“Mr. Romney and Mr. Obama are both principally the same person. … You’re not voting for anything different when you’re voting for Romney,” he told Christian News Network. “I think the only righteous thing to do is vote for neither. … I don’t think God requires you to vote for evil.”
He stated that the voting practices of Christians have contributed to the sinking of our nation into the quagmire that it is stuck in today.
“We have voted [for years] for the lesser of two evils, so we get evil,” he said. “And we deserve it because we vote for it.”
Current presidential third party candidate Tom Hoefling, who is running under America’s Party, agrees.
“America cannot be saved until Christians stop supporting what they say they hate. And so, if the existing parties continue to refuse to act in a moral and constitutional manner, Christians have no choice but to build new vehicles for just government,” he stated.
Peroutka outlined that he does not believe voting “conservative” or along party lines is the proper Biblical mindset.
“I would ask you, even empirically, where has that gotten us?” he declared. “When we’re voting for a conservative, we’re using the wrong standard. [You’re basically voting to] kill one less baby than a liberal.”
However, Evangelicals for Mitt asserts otherwise.
“If the debacle of 2008 taught us anything, it’s that you cannot abandon the base and win an election. We must unite fiscal and social conservatives within the same tent. We cannot argue over which of the self-described ‘wings’ of the party are most crucial,” the group states.
“I don’t think folks should base their vote on any particular denominational flavor,” Hoefling opined. “They should decide based on proven adherence to the core principles of our republic, to the stated purposes of our Constitution and to the sacred obligation to fulfill their oath to support the Constitution.”
Peroutka said that while many believe that they must vote for Romney in order to evict Obama from the White House, if Christians continue to vote in this manner, “we will continue to suffer the lawless age we live in.”
“It leads directly to the kind of thing that happened in Aurora, Colorado,” he lamented. “Lawlessness breeds lawlessness.”
How Now Shall We Vote?
Peroutka explained that Christians must vote for those who seek to uphold and implement God’s law in our nation, as that is the only righteous standard not based on the opinion of men.
“God’s law is always applicable to every person at every time in every circumstance,” he stated. “God’s law is never to be shelved for a secular purpose.”
He pointed to the fact that in early American history, the courts used the writings of Sir William Blackstone as guides, which were based on the law of God.
“They were quoting Exodus, Deuteronomy and Leviticus,” Peroutka advised.
“Man, considered as a creature, must necessarily be subject to the laws of his Creator, for he is entirely a dependent being,” Blackstone wrote in a commentary that was printed in Philadelphia in 1771. “And consequently, as man depends absolutely upon his Maker for every thing, it is necessary that he should in all points conform to his Maker’s will.”
“The doctrines thus delivered we call the ‘revealed or divine law,’ and they are to be found only in the Holy Scriptures. These precepts, when revealed, are found upon comparison to be really a part of the original law of nature,” Blackstone continued. “Upon these two foundations, the law of nature and the law of revelation, depend all human laws; that is to say, no human laws should be suffered to contradict these.”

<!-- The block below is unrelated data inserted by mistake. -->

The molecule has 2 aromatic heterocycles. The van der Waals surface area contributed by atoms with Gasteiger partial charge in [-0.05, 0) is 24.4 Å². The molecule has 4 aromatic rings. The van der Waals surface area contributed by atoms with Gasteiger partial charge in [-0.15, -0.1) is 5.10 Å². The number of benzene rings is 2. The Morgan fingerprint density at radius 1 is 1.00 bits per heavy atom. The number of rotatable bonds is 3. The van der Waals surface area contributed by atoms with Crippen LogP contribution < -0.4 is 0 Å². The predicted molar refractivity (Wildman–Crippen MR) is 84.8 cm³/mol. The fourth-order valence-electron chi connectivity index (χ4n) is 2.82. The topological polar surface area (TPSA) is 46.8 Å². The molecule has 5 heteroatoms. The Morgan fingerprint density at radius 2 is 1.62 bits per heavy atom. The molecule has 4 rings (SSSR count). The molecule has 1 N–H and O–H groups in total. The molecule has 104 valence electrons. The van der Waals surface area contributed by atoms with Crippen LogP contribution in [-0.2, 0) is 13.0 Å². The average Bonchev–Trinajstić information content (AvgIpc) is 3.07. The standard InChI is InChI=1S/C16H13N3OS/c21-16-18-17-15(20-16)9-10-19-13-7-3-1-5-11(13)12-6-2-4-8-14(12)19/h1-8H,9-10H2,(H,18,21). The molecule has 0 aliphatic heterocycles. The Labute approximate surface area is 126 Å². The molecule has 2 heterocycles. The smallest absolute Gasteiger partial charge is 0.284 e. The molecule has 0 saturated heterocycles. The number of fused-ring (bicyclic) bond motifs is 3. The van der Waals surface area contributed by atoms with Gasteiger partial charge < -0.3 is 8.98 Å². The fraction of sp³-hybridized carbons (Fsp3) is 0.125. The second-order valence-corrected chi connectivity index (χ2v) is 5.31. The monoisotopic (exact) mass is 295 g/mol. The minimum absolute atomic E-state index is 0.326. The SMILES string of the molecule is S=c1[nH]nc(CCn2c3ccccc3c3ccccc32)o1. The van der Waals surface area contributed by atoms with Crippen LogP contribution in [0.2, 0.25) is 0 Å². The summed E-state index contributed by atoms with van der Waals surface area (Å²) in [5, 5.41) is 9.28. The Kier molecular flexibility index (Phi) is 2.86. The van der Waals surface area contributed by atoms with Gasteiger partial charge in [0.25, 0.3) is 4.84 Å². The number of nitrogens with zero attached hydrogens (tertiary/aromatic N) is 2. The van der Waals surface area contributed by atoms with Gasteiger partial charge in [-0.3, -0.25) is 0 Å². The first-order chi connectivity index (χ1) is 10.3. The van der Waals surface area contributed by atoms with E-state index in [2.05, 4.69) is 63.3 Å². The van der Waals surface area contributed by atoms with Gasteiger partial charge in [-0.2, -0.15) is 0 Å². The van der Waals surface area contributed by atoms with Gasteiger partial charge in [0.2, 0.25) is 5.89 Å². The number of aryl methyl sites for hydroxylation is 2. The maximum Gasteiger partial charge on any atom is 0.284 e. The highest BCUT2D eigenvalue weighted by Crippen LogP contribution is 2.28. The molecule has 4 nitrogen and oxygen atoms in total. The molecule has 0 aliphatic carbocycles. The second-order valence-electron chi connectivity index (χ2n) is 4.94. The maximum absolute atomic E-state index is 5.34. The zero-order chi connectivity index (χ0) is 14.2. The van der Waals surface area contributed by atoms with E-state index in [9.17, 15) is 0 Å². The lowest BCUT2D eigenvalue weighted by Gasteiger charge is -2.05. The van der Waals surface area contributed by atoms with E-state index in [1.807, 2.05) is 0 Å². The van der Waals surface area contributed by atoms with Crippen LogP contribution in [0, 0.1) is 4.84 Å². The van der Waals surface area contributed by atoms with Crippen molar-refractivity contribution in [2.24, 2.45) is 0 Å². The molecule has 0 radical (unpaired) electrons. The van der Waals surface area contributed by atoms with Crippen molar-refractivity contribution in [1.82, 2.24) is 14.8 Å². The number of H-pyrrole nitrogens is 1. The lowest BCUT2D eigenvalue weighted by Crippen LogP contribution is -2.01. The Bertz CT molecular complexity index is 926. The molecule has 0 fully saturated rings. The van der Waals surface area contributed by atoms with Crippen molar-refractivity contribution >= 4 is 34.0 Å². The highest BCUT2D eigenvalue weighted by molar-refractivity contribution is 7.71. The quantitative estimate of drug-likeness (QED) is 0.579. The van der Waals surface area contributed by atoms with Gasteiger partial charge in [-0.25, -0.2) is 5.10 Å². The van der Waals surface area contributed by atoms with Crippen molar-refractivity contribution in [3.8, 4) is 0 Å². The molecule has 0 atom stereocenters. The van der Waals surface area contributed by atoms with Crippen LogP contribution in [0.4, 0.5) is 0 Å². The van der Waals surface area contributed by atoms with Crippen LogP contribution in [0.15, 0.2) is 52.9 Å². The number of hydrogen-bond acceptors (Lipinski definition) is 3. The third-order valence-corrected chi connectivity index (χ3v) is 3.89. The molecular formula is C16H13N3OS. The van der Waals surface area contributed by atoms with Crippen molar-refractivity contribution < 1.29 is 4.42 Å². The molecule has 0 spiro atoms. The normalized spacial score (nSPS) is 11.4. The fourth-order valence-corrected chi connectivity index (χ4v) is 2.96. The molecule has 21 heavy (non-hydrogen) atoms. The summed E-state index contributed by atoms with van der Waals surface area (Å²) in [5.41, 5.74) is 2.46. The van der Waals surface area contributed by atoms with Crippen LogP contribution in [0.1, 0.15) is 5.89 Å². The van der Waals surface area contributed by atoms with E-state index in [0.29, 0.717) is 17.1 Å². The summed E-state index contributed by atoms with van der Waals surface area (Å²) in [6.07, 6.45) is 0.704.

While some may say that the standards outlined in Scripture were only for Israel, Peroutka disagrees.
“You are tethered in some way to a standard. The questions is, whose is it?” he explained. “If God and His law are not the source of rights, then you don’t have a place to stand on to say that you have any.”
He also provided the following example:
“If you have twenty-eight complaints against the king, and the king is the lawgiver, your complaints don’t mean anything,” he said. “[But], if there’s another authority above the king, then the king has [rebelled] against that authority.”
Peroutka said that without the law of God being the ultimate authority in our nation, “now you are just a subject [to the president, and] you will do as you’re told.”
Pat Necerato of VoteBiblical.com agrees.
“A nation’s leader is a reflection of the heart of its people. There cannot be public virtue without private virtue,” he said. “It is the every person’s duty to stand up for God in politics and never compromise the Word of God as the only standard in every area of life.”
Necerato stood up to lawmakers in his own home state of New Jersey earlier this year to outline these views as legislators were considering legalizing homosexual “marriage.”
“Our standard of morality should be based on God’s standard, not our own individual autonomy,” he declared at the state house in Trenton. “If you vote this bill in, what you’re doing is, in essence, you are voting against God.”
“Our churches don’t preach this,” Peroutka lamented. “And in many cases they are on the side of the progressive left wing.”
Still, Evangelicals for Mitt believes that Christians should vote for Romney because he is a “standout conservative governor.”
“In other words, he’s not just a man evangelicals can support — he’s the best choice for people of faith,” the group writes. “We need a president who embraces a comprehensive and positive values agenda.”
“[G]iven the choice between a Christian like Barack Obama who embraces non-Biblical principles like abortion and a Mormon like Mitt Romney who embraces Bible principles, there’s every reason to support Mitt Romney in this election,” says Robert Jeffress.
Christians for Obama, however, asserts that Obama should be re-elected because “Obama is doing his best to spread peace, help the poor [and] bring heath care to the sick.”
“It’s far past time to wake up,” concluded Peroutka. “Neither Mr. Romney or Mr. Obama care about the American view. … With respect to what they believe and what they do, they are not Americans.”
“[For Christians to reject God’s law] is a dangerous and foolish thing to do.”